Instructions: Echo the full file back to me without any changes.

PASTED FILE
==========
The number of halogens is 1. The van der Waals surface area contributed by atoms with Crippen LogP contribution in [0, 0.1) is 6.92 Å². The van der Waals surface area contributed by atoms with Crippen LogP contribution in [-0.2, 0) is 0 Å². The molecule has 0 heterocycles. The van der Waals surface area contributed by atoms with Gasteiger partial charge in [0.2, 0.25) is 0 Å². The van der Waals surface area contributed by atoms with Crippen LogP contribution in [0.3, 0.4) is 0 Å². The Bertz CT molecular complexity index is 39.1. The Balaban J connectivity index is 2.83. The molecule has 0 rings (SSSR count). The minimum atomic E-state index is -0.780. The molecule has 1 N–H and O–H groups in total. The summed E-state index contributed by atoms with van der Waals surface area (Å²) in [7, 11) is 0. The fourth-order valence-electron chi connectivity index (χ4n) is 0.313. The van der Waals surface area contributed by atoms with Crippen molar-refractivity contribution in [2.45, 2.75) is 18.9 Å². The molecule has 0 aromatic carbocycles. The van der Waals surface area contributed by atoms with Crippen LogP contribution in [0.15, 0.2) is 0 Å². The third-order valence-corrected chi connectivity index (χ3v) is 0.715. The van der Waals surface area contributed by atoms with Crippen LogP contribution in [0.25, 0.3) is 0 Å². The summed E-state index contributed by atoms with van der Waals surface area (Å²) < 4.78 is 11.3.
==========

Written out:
The number of halogens is 1. The van der Waals surface area contributed by atoms with Crippen LogP contribution in [0, 0.1) is 6.92 Å². The van der Waals surface area contributed by atoms with Crippen LogP contribution in [-0.2, 0) is 0 Å². The molecule has 0 heterocycles. The van der Waals surface area contributed by atoms with Gasteiger partial charge in [0.2, 0.25) is 0 Å². The van der Waals surface area contributed by atoms with Crippen LogP contribution in [0.3, 0.4) is 0 Å². The Bertz CT molecular complexity index is 39.1. The Balaban J connectivity index is 2.83. The molecule has 0 rings (SSSR count). The minimum atomic E-state index is -0.780. The molecule has 1 N–H and O–H groups in total. The summed E-state index contributed by atoms with van der Waals surface area (Å²) in [7, 11) is 0. The fourth-order valence-electron chi connectivity index (χ4n) is 0.313. The van der Waals surface area contributed by atoms with Crippen molar-refractivity contribution in [2.45, 2.75) is 18.9 Å². The molecule has 0 aromatic carbocycles. The van der Waals surface area contributed by atoms with Crippen LogP contribution in [0.15, 0.2) is 0 Å². The third-order valence-corrected chi connectivity index (χ3v) is 0.715. The van der Waals surface area contributed by atoms with Crippen LogP contribution in [0.25, 0.3) is 0 Å². The summed E-state index contributed by atoms with van der Waals surface area (Å²) < 4.78 is 11.3.